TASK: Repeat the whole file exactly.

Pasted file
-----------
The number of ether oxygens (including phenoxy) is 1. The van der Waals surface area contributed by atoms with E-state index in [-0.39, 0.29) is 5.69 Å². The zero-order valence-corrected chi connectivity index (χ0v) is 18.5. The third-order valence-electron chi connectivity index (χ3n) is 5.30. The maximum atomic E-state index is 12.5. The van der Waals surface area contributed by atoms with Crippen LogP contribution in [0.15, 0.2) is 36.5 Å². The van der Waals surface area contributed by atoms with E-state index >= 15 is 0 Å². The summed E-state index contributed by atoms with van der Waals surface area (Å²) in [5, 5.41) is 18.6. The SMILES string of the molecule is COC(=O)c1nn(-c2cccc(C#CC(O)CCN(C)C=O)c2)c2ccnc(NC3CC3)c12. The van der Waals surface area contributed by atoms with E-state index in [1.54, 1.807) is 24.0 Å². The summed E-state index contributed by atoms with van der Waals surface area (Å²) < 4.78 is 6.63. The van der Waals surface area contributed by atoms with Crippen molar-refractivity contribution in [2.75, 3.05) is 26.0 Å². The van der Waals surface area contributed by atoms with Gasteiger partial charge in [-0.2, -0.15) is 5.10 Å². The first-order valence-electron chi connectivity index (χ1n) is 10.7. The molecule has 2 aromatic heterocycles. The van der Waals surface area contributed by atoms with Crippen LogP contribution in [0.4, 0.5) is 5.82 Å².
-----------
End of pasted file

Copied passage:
The number of ether oxygens (including phenoxy) is 1. The van der Waals surface area contributed by atoms with E-state index in [-0.39, 0.29) is 5.69 Å². The zero-order valence-corrected chi connectivity index (χ0v) is 18.5. The third-order valence-electron chi connectivity index (χ3n) is 5.30. The maximum atomic E-state index is 12.5. The van der Waals surface area contributed by atoms with Crippen LogP contribution in [0.15, 0.2) is 36.5 Å². The van der Waals surface area contributed by atoms with E-state index >= 15 is 0 Å². The summed E-state index contributed by atoms with van der Waals surface area (Å²) in [5, 5.41) is 18.6. The SMILES string of the molecule is COC(=O)c1nn(-c2cccc(C#CC(O)CCN(C)C=O)c2)c2ccnc(NC3CC3)c12. The van der Waals surface area contributed by atoms with E-state index in [1.54, 1.807) is 24.0 Å². The summed E-state index contributed by atoms with van der Waals surface area (Å²) < 4.78 is 6.63. The van der Waals surface area contributed by atoms with Crippen molar-refractivity contribution in [2.75, 3.05) is 26.0 Å². The van der Waals surface area contributed by atoms with Gasteiger partial charge in [-0.2, -0.15) is 5.10 Å². The first-order valence-electron chi connectivity index (χ1n) is 10.7. The molecule has 2 aromatic heterocycles. The van der Waals surface area contributed by atoms with Crippen LogP contribution in [0.4, 0.5) is 5.82 Å².